Published on 25 Dec 2019
Both fasting and carb-restriction appear to operate along similar physiological pathways. Both lower carbs. Both increase fat-adaptation. Both have the potential to get you into ketosis. Both lower insulin and blood sugar.
But is one better than the other? Are there certain scenarios in which an intermittent fasting protocol works better than a low-carb diet, and vice versa?
Let’s find out if the distinction matters.
And what scenarios are most impacted by any difference.
Ketones, shmetones. Autophagy, shmautophagy. Cognitive decline, shmognitive shmecline. (Shall I keep going?) The number one reason anyone attempts either a carb-restricted diet or intermittent fasting is to lose body fat. We all know it’s true.
Carb restriction works well. That’s been well-documented. Sure, the results get a little fuzzy if you use “low-carb” diets with 35-40% of calories from carbs or enforce calorie-matched control diets, but legitimate ad-libitum low-carb diet studies where people are free to eat what they want find that subjects spontaneously reduce calories and lose body fat faster than with other diets.
Intermittent fasting has also been shown to work. In non-obese patients, alternate day fasting increased fat oxidation and weight loss. In obese patients, alternate day fasting was an effective way to lose weight; dietary adherence remained high throughout. In young overweight women, alternate day fasting was just as effective as caloric restriction at causing weight loss, and adherence to the former was easier than to the latter.
Intermittent fasting and carb-restriction are pathways to easy calorie restriction. Fasting removes the possibility of eating entirely. Carb restriction removes the least satiating macronutrient and increases the most satiating macronutrients. Both diets increase fat burning and, provided you eat adequate protein and lift some heavy things, preserve lean mass.
The trick is sustainability: If fasting makes you unfathomably hungry, it’s probably not going to help you lose weight. Anecdotally, I find that basic carb restriction helps the most people and is the best-tolerated.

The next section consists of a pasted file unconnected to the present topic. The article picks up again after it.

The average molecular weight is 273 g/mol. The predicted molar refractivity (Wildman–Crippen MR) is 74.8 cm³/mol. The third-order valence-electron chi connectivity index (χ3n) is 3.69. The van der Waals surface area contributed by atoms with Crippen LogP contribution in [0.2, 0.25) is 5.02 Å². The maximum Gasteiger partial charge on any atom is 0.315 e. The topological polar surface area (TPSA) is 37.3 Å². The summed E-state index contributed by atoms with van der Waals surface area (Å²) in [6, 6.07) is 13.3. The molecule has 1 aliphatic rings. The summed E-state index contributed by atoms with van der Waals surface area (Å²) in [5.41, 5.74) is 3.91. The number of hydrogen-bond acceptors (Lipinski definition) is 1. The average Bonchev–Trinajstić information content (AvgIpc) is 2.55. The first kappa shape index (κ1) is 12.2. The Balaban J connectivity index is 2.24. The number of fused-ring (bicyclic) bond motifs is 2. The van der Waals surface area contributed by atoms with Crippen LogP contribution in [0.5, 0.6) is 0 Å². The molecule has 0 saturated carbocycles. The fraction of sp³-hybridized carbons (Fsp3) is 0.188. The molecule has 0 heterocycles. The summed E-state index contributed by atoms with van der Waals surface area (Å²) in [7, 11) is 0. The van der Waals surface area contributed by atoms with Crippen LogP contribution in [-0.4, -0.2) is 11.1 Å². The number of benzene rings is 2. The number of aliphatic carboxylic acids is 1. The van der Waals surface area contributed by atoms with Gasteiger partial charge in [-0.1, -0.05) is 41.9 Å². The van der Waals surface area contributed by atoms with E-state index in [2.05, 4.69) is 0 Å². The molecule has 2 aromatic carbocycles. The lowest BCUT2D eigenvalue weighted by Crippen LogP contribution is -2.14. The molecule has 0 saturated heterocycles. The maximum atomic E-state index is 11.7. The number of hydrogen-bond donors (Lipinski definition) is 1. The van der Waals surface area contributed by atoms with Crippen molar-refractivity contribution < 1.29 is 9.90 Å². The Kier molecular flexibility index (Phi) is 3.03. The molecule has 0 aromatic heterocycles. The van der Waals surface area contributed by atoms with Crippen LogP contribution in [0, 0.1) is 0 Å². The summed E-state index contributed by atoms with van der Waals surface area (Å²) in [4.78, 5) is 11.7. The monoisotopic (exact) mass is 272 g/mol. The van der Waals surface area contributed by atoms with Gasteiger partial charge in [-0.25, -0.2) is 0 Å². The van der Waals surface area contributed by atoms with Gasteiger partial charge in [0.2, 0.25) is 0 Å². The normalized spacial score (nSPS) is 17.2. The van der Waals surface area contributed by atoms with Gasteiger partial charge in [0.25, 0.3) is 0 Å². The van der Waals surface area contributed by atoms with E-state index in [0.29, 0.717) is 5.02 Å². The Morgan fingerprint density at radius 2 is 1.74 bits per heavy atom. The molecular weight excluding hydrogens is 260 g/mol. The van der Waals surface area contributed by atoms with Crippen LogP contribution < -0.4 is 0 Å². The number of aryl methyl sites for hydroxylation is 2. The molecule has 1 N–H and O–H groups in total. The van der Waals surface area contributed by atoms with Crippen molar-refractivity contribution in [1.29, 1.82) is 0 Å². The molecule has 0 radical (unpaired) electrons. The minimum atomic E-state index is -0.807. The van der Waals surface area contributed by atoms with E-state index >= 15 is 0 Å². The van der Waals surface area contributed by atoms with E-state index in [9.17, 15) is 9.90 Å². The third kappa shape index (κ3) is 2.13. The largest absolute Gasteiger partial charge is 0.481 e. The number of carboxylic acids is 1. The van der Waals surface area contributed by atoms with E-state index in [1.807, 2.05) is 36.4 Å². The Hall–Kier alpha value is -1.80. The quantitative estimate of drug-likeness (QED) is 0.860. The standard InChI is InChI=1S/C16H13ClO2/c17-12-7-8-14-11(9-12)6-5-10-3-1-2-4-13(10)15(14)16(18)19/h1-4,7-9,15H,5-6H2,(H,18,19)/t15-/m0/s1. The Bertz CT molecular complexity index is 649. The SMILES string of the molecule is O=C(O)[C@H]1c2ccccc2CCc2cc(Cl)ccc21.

Type 2 Diabetes
You just got back from the doctor and you have Type 2 diabetes. Or maybe you have “pre-diabetes.” Perhaps you haven’t been to the doctor yet, but tracking your blood sugar at home reveals some high postprandial numbers. Or maybe you have a strong family history of diabetes, and you’re looking to avoid it manifesting in you. Whatever the reason, you know that you need to make a dietary change.
First and foremost, type 2 diabetes is a type of “carb intolerance.”
Seven subjects with untreated type 2 diabetes either fasted for 3 days or went zero-carb for 3 days. What happened on day 3?
Overnight fasting glucose went from 196 to 160 (on zero carb) and 127 (fasting).
24 hour glucose dropped by 35% (zero carb) and 49% (fasting).
24 hour insulin dropped by 48% (zero carb) and 69% (fasting).
Both approaches worked. Fasting worked better, but you can’t just keep fasting indefinitely. At some point, you have to eat something.
A very recent study just came out on the effect of time restricted feeding (a type of IF) on prediabetes. This is also known as a compressed eating window. The compressed eating window in this study was six hours long, and it was an early one—from morning to the mid afternoon. They ate breakfast, skipped dinner. What happened?